Driving change beyond 2015: The way forward for waste

Written by: RWW | Published:

Waste and resource management beyond 2015 and the importance of reuse and quality recycling were some of the issues tackled at the CIWM and ESA conference last week with speakers calling for integrated policies, a clear roadmap and a reframing of the waste and resource debate. Geraldine Faulkner reports.

Resource minister Dan Rogerson MP reinforced the message of the government’s non-interventionist approach to the waste management sector by telling the CIWM and ESA conference there are no plans to intervene in the debate over refused derived fuel (RDF) and solid recovered fuel (SRF). “We’re not proposing an intervention to the market. We’ll have to look at the continuing investment but it’s not something we’re proposing to invervene in at the moment,” he said. 

When asked if Defra plans to change its mind over TEEP (technically, economically or environmentally practicability), the minister said: “The short answer is ‘no’ and that’s not changing. What has been encouraging is the work that has gone on in the sector. We’re not seeking to do a piece of work and that’s not going to change in the next few months of the coalition government. The proposals and best practice that are coming from the sector is a useful way of getting the message across to the sector.”

With regard to the circular economy, Rogerson also suggested there should be a movement away from focusing on targets. “At the European level, we would seek not to have a large amount of top down targets to push things that way. It’s not the approach we decided to take,” he said.

Instead, the minister reinforced the government’s commitment to tackling waste crime, citing new sentencing guidelines along with an extra £5m of government funding to be made available this year for enforcement.

Ditch waste

Another MP, Laura Sandys suggested the waste management sector should ditch the word ‘waste’. “You are in a modern industry, looking at waste in a different way,” she said before posing the rhetorical question: “Why are we designing waste in and not out? We have to become more effective. I don’t like the word ‘efficiency’ either. It’s a middle class term. We should be driving margins instead.”

With the focus on producing high quality recycling, waste management specialist DS Smith’s business development manager, Peter Clayson told the conference: “Producing consistently high quality recycling is essential to provide a continual feedstock to producers and manufacturers. But it is everyone’s responsibility to ensure this happens, from the manufacturer to the retailer, consumer and the recycling industry.”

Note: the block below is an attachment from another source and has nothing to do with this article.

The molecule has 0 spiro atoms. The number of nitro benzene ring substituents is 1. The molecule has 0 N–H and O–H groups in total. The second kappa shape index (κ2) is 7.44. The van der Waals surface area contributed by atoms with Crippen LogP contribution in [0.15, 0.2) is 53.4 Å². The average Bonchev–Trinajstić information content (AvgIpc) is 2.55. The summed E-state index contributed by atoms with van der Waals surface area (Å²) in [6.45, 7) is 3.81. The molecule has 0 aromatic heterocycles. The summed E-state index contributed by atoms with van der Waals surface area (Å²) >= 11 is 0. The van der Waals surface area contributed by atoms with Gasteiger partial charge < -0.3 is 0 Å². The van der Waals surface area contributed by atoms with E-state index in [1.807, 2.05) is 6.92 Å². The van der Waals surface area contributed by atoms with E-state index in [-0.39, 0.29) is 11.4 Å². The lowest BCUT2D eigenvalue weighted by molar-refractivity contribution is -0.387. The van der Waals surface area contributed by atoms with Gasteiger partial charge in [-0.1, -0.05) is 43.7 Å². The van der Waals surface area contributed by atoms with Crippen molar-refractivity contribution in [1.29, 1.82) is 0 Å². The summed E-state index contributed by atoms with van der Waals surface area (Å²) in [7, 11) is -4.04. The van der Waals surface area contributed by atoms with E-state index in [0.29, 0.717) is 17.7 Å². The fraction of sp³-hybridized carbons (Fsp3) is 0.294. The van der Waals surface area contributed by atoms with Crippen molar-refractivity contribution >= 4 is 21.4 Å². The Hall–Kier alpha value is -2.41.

Encouraging behavourial change with regard to increasing quality recycling and ensuring better communication with householders was also discussed at length with speakers emphasising the need to focus on incentives rather than on ‘punishments’ such as fines.

Jonathan Essex from the Green Party bemoaned the fact that behavourial change pilot scheme after pilot scheme seems to be necessary while “energy from waste schemes get the go-ahead”.  

Essex also stated he would “like to see leadership from the government instead of waiting to see what Scotland and Wales are going to do.” Sandys pointed out that “bad [waste collection] systems have been introduced and waste has upset people and [consequently] been politicised. Politicians are frightened of introducing unpopular schemes and losing the support of the electorate,” and fellow MP, Joan Walley suggested: “The Department for Communities and Local Government’s minister needs to be reined in.”

Channelling money back into waste

Speakers also deplored how money raised through waste such as the landfill tax and packaging recovery notes (PRNs) is not being channelled back into improving waste collection and recycling schemes.

“PRN money doesn’t flow back to local authorities,” said CD Group’s Paul Dumpleton who told delegates that with recycling rates having flat-lined and material prices edging back, it is important for waste regulations to have transparency. “If we are to raise the bar [in quality recycling] there needs to be total transparency and accountability throughout the chain,” stated Dumpleton.